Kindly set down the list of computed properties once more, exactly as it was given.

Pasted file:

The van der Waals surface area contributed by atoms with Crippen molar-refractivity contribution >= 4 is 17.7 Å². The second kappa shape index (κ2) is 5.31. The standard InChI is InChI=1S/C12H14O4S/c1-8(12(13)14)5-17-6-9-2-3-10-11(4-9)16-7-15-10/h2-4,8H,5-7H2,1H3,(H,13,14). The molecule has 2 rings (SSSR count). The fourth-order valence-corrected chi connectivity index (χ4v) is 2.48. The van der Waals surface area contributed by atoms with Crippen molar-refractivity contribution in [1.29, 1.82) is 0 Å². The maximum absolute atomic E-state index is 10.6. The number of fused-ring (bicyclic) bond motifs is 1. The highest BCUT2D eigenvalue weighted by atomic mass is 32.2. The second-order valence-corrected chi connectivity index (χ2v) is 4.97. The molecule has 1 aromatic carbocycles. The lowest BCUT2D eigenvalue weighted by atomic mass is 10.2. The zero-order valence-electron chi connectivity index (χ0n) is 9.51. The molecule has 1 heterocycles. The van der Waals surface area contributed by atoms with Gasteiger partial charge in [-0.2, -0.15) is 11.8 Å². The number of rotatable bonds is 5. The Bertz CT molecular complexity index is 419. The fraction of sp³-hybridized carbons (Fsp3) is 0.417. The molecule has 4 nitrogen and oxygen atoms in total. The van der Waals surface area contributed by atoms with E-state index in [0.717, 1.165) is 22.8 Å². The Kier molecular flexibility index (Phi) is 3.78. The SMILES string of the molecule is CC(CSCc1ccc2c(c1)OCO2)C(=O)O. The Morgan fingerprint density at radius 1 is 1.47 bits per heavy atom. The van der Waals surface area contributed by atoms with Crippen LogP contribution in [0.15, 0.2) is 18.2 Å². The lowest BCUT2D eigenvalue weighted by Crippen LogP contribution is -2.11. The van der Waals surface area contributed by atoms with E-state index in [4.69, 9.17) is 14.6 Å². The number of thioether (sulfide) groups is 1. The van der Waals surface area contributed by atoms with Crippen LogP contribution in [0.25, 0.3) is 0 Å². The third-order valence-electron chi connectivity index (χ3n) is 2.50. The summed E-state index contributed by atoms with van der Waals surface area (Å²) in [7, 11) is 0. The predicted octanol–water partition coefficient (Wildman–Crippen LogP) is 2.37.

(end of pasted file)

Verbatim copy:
The van der Waals surface area contributed by atoms with Crippen molar-refractivity contribution >= 4 is 17.7 Å². The second kappa shape index (κ2) is 5.31. The standard InChI is InChI=1S/C12H14O4S/c1-8(12(13)14)5-17-6-9-2-3-10-11(4-9)16-7-15-10/h2-4,8H,5-7H2,1H3,(H,13,14). The molecule has 2 rings (SSSR count). The fourth-order valence-corrected chi connectivity index (χ4v) is 2.48. The van der Waals surface area contributed by atoms with Crippen molar-refractivity contribution in [1.29, 1.82) is 0 Å². The maximum absolute atomic E-state index is 10.6. The number of fused-ring (bicyclic) bond motifs is 1. The highest BCUT2D eigenvalue weighted by atomic mass is 32.2. The second-order valence-corrected chi connectivity index (χ2v) is 4.97. The molecule has 1 aromatic carbocycles. The lowest BCUT2D eigenvalue weighted by atomic mass is 10.2. The zero-order valence-electron chi connectivity index (χ0n) is 9.51. The molecule has 1 heterocycles. The van der Waals surface area contributed by atoms with Gasteiger partial charge in [-0.2, -0.15) is 11.8 Å². The number of rotatable bonds is 5. The Bertz CT molecular complexity index is 419. The fraction of sp³-hybridized carbons (Fsp3) is 0.417. The molecule has 4 nitrogen and oxygen atoms in total. The van der Waals surface area contributed by atoms with E-state index in [0.717, 1.165) is 22.8 Å². The Kier molecular flexibility index (Phi) is 3.78. The SMILES string of the molecule is CC(CSCc1ccc2c(c1)OCO2)C(=O)O. The Morgan fingerprint density at radius 1 is 1.47 bits per heavy atom. The van der Waals surface area contributed by atoms with Crippen LogP contribution in [0.15, 0.2) is 18.2 Å². The lowest BCUT2D eigenvalue weighted by Crippen LogP contribution is -2.11. The van der Waals surface area contributed by atoms with E-state index in [4.69, 9.17) is 14.6 Å². The number of thioether (sulfide) groups is 1. The van der Waals surface area contributed by atoms with Crippen LogP contribution in [0.25, 0.3) is 0 Å². The third-order valence-electron chi connectivity index (χ3n) is 2.50. The summed E-state index contributed by atoms with van der Waals surface area (Å²) in [7, 11) is 0. The predicted octanol–water partition coefficient (Wildman–Crippen LogP) is 2.37.